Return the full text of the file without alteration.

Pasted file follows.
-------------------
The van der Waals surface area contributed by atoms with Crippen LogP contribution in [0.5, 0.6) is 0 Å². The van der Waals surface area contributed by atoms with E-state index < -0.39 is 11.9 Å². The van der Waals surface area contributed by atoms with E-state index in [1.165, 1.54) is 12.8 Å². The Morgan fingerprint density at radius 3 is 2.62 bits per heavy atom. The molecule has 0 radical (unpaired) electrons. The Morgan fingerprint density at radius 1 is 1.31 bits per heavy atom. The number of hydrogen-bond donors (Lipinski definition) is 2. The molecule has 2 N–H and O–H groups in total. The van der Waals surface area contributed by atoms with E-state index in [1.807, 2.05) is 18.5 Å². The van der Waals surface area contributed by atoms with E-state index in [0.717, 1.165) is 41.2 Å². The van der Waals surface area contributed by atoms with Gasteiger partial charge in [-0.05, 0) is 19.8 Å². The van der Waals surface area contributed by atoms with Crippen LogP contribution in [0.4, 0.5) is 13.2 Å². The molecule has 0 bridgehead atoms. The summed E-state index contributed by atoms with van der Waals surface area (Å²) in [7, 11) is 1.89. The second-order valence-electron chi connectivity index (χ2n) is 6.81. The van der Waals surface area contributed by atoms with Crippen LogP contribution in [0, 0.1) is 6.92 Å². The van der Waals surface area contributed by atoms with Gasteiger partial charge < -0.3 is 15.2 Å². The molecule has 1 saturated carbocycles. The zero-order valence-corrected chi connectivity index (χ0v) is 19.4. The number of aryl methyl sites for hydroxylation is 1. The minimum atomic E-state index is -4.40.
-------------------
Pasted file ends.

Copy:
The van der Waals surface area contributed by atoms with Crippen LogP contribution in [0.5, 0.6) is 0 Å². The van der Waals surface area contributed by atoms with E-state index < -0.39 is 11.9 Å². The van der Waals surface area contributed by atoms with E-state index in [1.165, 1.54) is 12.8 Å². The Morgan fingerprint density at radius 3 is 2.62 bits per heavy atom. The molecule has 0 radical (unpaired) electrons. The Morgan fingerprint density at radius 1 is 1.31 bits per heavy atom. The number of hydrogen-bond donors (Lipinski definition) is 2. The molecule has 2 N–H and O–H groups in total. The van der Waals surface area contributed by atoms with E-state index in [1.807, 2.05) is 18.5 Å². The van der Waals surface area contributed by atoms with E-state index in [0.717, 1.165) is 41.2 Å². The van der Waals surface area contributed by atoms with Gasteiger partial charge in [-0.05, 0) is 19.8 Å². The van der Waals surface area contributed by atoms with Crippen LogP contribution in [0.4, 0.5) is 13.2 Å². The molecule has 0 bridgehead atoms. The summed E-state index contributed by atoms with van der Waals surface area (Å²) in [7, 11) is 1.89. The second-order valence-electron chi connectivity index (χ2n) is 6.81. The van der Waals surface area contributed by atoms with Crippen LogP contribution in [0, 0.1) is 6.92 Å². The van der Waals surface area contributed by atoms with Gasteiger partial charge < -0.3 is 15.2 Å². The molecule has 1 saturated carbocycles. The zero-order valence-corrected chi connectivity index (χ0v) is 19.4. The number of aryl methyl sites for hydroxylation is 1. The minimum atomic E-state index is -4.40.